Greatest ever Pentathlon?
The Pentathlon is five events over the course of one day, in order 60m H, high jump, shot put, long jump, and 800m. The outdoor heptathlon adds 200m and javelin for a seven-event two-day competition. Jess Ennis’s coach once described pentathlon preparation to me as spinning plates. He meant the difficulty in maximizing an athlete’s performance in five/seven potentially contradictory disciplines. He explained that if Jess Ennis put on more weight, she would throw further, but the extra weight might slow her running and impede her jumping.
No pentathlete is equally good at all events. Some are world-class in one discipline but have had to work hard in the others. Jess Ennis, for example, at one stage held the British record for 60m hurdles. Katarina Johnson-Thompson could compete for a medal in the long jump. It is probably true to say that the successful heptathlete is the one with the least weaknesses; you could say the one with the best “worst” discipline.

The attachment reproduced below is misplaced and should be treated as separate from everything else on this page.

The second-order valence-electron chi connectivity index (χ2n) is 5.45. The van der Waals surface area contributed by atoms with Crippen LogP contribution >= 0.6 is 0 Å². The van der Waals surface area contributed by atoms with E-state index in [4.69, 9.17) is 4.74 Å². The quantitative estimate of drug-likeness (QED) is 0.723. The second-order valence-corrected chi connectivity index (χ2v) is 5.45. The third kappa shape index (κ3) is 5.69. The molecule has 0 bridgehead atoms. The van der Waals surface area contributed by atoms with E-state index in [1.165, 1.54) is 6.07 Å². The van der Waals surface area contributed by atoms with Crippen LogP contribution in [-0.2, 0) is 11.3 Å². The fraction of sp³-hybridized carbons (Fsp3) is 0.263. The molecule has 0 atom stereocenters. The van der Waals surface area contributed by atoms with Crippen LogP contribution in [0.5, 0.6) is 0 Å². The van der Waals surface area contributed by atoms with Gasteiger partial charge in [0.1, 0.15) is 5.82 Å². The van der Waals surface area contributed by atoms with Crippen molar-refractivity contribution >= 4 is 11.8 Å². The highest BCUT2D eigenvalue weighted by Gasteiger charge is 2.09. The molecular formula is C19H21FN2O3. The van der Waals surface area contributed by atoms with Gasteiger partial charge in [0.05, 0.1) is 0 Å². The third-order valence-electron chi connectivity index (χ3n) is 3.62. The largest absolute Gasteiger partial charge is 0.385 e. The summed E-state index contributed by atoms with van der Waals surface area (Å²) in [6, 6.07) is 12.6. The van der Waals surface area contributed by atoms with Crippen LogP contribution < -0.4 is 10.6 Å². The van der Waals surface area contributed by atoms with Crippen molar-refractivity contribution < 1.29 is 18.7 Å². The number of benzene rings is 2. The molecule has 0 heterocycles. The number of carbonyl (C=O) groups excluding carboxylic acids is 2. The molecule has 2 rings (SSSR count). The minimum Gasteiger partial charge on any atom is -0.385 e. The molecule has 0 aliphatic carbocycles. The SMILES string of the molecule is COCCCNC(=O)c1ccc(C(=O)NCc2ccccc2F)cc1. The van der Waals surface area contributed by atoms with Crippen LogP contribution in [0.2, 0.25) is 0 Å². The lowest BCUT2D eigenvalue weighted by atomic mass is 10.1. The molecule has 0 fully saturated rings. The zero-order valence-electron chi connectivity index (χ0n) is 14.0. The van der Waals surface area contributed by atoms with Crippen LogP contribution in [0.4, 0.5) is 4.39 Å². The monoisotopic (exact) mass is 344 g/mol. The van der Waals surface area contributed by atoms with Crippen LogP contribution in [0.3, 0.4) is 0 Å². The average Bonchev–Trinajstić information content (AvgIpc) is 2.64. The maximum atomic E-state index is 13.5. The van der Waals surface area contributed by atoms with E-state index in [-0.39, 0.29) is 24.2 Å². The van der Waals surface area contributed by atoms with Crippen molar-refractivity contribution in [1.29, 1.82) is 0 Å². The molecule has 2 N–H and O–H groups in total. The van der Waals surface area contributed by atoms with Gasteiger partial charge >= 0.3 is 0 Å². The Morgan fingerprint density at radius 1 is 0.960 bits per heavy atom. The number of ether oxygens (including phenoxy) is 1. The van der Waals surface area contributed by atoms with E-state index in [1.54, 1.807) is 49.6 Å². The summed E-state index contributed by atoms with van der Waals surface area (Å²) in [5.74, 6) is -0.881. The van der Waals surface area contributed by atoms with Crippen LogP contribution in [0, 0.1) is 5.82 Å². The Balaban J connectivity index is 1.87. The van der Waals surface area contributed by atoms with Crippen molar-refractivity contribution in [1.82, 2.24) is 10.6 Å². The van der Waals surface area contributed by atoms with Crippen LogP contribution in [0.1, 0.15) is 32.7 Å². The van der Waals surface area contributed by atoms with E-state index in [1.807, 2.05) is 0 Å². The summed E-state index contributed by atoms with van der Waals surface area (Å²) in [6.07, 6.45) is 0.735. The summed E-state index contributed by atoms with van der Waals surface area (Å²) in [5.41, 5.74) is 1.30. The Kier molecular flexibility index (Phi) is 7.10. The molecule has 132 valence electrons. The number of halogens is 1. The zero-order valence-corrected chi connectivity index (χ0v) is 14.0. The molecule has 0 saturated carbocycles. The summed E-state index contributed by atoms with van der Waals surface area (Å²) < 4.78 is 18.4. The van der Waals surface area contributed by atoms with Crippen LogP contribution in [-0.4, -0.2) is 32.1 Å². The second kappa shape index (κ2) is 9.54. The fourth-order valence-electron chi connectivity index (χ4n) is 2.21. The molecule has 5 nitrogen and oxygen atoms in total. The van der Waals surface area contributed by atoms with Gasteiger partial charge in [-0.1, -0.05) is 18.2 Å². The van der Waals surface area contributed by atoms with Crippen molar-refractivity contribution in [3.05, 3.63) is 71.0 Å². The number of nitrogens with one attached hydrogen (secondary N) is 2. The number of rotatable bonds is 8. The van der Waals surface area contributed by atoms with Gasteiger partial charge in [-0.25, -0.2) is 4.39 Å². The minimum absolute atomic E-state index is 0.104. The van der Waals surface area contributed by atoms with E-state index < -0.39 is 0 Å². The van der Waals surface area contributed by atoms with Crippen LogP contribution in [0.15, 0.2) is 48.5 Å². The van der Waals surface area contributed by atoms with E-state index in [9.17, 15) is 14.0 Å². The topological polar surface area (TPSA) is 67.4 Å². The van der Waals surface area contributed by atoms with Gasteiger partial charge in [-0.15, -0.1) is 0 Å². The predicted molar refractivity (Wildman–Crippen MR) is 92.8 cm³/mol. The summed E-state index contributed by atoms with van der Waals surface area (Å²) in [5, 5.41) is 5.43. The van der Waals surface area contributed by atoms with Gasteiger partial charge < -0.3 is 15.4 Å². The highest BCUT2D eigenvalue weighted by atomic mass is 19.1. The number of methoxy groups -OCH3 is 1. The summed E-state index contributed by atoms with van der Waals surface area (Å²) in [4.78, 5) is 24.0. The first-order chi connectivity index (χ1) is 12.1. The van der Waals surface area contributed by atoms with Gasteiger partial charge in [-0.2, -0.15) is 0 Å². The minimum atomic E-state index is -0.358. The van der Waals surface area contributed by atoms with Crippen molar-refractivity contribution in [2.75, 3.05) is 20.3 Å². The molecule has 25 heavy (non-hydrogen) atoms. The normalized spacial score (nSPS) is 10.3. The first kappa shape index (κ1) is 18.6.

Competitors get points according to time and distance for each disciple, with the combined total points deciding the places. The final result was
1 Nafi Thiam 5055
2 Adrianna Sulek 5014
3 Noor Vidts 4823
4 Sophie Doktor 4499
The competition was dominated by the three medallists, with Thiam finishing in the 5 disciplines 1,1,2,2,3 with Sulek 1,1,2,2,7 and Vidts 1,2,3,3,5. Thiam and Sulek each won two disciplines and were second in two. The difference was that in Thiam’s weakest event – 60mH – she was third, whereas Sulek was only seventh in the shot. That made all the difference.
The official report on the Istanbul pentathlon on the European Athletics website described it as the best pentathlon competition ever.
An ironic coincidence was that Ukraine’s Nataliya Dobrynska set the previous world record of 5013 points in this very arena during the World Indoors in 2012. Dobrynska, fittingly, was a spectator in the arena to see her record go. Dobrynska told European Athletics: “I had a feeling…
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